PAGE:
Newtown - Auction Mart
John Swan & Sons PLC
John Swan, the founder of the Company, was born in 1800. He served his trade as a Butcher, but his wife, being both resourceful and far seeing found a greater use for his
She obtained references from 11 gentlemen to the effect “that he might be depended on as a good man of business” and so in 1843 he embarked on his new career as a livestock salesman in Edinburgh.
His success led to a business expansion with regular weekly attendances at Darlington, Newcastle, Edinburgh and Glasgow. Both sons, Tom and James acquired their
business skills at the Edinburgh sale and the partnership of John Swan & Sons was formed in 1856.
As an enterprising business, the advantages of auction sales were soon realised, but the Auction Mart only began in 1860. In 1871 the business moved to new premises and the Southern Central Market at Newtown St Boswells was founded.
The Border Advertiser – 1871
Messrs John Swan & Son have erected an extensive new auction mart here. We understand its diameter measures about 60 feet and the height including the spire is somewhere about 60 feet. It is one of the finest in the locality; it is 58 feet broad across the centre and is finely seated all round for the purchasers. It has a beautiful spire and a wind indicator, carrying a representation of a bullock. (Still there in all weather 142 years later, see picture on right.)
Mr Alexander Davidson started his sales in Melrose but moved to Newtown in 1880. From an early date Davidsons sold most of the fat stock and Swans sold about two thirds of the store stock.
In 1920 John Swan became the first stock exchange listed auction business in Scotland and in 1937 amalgamated with Davidsons in Newtown.
James Swan, who died in 1928 in his 95th year, was the last survivor with the family
name, and at the age of 90 conducted his last sale as an Auctioneer.
Today all the premises are owned by the Company and are operated and managed by a Board of Directors with a commitment to livestock.
1910 - Sheep going to Mart - Dryburgh Toll house just seen on left of picture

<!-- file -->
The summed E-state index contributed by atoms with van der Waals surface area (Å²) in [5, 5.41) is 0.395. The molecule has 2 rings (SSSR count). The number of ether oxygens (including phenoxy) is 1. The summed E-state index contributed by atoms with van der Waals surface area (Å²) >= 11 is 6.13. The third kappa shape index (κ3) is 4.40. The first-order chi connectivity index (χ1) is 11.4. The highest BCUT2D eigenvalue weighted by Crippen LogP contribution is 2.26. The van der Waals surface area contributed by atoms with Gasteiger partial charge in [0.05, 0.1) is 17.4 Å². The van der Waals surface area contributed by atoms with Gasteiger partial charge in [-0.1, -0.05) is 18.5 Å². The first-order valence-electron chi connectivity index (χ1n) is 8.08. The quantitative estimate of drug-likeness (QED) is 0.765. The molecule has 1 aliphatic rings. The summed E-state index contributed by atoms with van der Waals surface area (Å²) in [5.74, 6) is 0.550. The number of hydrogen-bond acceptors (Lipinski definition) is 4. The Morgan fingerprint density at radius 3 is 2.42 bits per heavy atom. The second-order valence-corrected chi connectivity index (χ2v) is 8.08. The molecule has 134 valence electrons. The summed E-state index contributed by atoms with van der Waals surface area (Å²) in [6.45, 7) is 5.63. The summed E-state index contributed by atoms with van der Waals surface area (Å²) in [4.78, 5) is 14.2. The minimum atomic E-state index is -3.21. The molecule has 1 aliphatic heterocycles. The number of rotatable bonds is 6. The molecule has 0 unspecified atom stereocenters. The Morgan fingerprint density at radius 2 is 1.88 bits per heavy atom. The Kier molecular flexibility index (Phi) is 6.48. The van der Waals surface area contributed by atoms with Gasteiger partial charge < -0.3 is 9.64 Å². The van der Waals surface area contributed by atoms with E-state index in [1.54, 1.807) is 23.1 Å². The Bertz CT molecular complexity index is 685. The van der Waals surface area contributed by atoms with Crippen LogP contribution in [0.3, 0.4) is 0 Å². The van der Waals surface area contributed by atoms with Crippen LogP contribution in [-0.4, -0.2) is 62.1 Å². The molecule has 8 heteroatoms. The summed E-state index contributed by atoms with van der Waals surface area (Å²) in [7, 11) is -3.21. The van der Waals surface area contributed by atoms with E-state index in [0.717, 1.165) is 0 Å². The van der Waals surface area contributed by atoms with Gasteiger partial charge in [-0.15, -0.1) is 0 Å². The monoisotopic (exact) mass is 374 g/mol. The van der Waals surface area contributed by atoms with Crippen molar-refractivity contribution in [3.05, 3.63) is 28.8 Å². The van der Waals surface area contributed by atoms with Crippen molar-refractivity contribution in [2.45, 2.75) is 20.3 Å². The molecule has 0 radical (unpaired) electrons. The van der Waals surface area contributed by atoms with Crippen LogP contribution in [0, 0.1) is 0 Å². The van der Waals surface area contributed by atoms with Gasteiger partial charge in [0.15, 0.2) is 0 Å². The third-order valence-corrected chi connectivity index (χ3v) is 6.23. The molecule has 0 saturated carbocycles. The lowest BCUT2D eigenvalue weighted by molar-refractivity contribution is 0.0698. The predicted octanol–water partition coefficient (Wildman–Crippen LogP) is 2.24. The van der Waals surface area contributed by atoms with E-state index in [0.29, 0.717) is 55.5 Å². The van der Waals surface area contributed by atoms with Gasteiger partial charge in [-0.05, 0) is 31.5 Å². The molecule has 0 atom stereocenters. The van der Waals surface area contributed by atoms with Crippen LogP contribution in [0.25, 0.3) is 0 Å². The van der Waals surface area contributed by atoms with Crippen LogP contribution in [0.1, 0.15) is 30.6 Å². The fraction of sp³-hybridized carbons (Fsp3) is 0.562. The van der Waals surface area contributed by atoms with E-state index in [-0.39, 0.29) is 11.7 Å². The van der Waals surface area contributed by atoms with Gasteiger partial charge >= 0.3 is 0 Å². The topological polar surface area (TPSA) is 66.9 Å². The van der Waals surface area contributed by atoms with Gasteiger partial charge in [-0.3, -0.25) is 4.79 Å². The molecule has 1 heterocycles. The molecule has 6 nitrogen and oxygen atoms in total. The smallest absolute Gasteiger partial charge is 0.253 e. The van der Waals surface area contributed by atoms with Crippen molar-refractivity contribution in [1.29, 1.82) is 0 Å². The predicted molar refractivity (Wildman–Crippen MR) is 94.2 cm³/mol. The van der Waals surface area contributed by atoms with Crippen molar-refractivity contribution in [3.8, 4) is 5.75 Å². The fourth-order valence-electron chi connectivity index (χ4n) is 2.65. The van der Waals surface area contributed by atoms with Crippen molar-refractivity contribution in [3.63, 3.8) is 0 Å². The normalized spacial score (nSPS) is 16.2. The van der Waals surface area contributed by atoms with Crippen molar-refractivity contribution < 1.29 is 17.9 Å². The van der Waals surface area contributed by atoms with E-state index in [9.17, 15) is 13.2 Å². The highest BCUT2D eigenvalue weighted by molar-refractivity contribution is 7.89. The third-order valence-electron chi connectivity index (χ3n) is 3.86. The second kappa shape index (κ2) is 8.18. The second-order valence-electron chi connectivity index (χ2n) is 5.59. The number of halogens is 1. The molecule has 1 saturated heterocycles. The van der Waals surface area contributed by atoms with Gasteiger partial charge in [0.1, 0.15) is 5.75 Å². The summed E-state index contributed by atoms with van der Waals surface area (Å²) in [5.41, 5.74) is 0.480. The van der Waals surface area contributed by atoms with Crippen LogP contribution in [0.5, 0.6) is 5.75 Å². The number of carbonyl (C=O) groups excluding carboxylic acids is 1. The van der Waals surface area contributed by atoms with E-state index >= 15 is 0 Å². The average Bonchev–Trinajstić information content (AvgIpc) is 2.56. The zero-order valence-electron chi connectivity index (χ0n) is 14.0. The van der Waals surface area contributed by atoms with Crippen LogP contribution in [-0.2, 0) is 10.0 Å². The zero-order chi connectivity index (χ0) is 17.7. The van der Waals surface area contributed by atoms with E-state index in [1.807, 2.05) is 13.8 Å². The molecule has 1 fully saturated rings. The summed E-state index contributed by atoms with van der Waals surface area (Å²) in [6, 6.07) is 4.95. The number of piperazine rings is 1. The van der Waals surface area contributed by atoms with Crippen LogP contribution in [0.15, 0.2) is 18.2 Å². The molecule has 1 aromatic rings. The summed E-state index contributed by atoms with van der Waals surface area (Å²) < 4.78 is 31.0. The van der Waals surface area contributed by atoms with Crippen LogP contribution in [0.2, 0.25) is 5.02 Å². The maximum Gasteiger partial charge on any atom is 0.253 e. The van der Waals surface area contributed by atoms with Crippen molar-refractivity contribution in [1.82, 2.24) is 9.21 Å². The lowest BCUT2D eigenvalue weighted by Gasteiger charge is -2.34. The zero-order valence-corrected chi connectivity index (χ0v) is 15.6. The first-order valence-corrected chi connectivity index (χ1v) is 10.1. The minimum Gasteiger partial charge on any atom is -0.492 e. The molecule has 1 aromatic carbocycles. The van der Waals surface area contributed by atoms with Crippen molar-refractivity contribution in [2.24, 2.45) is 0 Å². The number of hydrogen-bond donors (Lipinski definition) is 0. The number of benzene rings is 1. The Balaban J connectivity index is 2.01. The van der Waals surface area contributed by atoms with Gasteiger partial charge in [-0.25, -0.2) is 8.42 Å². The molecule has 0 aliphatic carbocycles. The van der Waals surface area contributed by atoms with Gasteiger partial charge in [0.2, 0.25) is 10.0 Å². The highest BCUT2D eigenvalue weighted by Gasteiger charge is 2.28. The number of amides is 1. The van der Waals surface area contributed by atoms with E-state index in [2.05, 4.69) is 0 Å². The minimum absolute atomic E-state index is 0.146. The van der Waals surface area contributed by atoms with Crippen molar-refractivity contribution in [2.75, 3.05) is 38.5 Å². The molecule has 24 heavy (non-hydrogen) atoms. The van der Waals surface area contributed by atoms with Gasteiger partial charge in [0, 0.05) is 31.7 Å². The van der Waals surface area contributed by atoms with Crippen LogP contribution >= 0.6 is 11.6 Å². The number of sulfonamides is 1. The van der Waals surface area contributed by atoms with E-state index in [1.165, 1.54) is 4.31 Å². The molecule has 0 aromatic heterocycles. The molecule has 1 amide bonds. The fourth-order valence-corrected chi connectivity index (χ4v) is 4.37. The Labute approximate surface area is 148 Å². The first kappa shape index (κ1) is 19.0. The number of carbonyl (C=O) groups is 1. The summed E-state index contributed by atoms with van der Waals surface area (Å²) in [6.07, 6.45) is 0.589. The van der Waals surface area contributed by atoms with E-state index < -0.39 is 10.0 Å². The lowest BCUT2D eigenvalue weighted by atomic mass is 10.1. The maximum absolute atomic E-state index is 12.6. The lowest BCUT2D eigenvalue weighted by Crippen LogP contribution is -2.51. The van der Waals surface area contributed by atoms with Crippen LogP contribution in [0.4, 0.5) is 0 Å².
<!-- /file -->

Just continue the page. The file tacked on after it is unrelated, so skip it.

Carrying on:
More recent personalities to come
A few history snippets
1872 - Newtown - Establishment of a Corn Market
A meeting of farmers and other residents in the neighbourhood of Newtown St Boswells was held in Messrs Swan & Sons Auction Mart for the purpose of considering the propriety of opening a Corn Market at Newtown. It was agreed that there should be both a bulk and sample market
and the general feeling was that the market day should be Monday, the day on which there is always a large congregation of agriculturalists and others in
Newtown attending the auction sale of Mr Swan and Mr Davidson.
There is a proposal in connection with this movement to erect a Corn Exchange and the Committee have been instructed to look after a site for
the building and to make arrangements. In the meantime, Mesrs John Swan & Sons have offered the use of their auction mart to the projectors of the undertaking for the market. A vote of thanks was accorded to Mr Sommerville for presiding and a similar compliment having been paid to Mr Swan for giving the use of his Mart for the meeting, the proceedings terminated.
(Border Advertiser - 1872)
Newtown - Corn Exchange - 1872
The erection for a Corn Exchange was let on Monday to Mr Grant. It is to be of wood and ready for entry in about six weeks.
(Border Advertiser – 1872)
Newtown - New Corn Exchange - 1873
This Exchange was opened on Monday by Mr Robert Sommerville, Charlesfield, Chairman of the Board of Directors. The gathering of business men was
large, the buyers from a great many distant towns were present. The site which has been procured from Messrs Swan & Sons is a most convenient one being within a few yards of the railway station and bids fair to become the most important market place in the South of Scotland.
Newtown - 1873
This thriving little village is fast becoming of great importance. The large weekly cattle sales, besides the great special sales held so often, bring such a large number of farmers, buyers, sellers and visitors, that the village presents a very busy aspect these days.
No expense has been spared by Messrs Swan & Sons to make their premises in every way comfortable and suitable and as near to perfection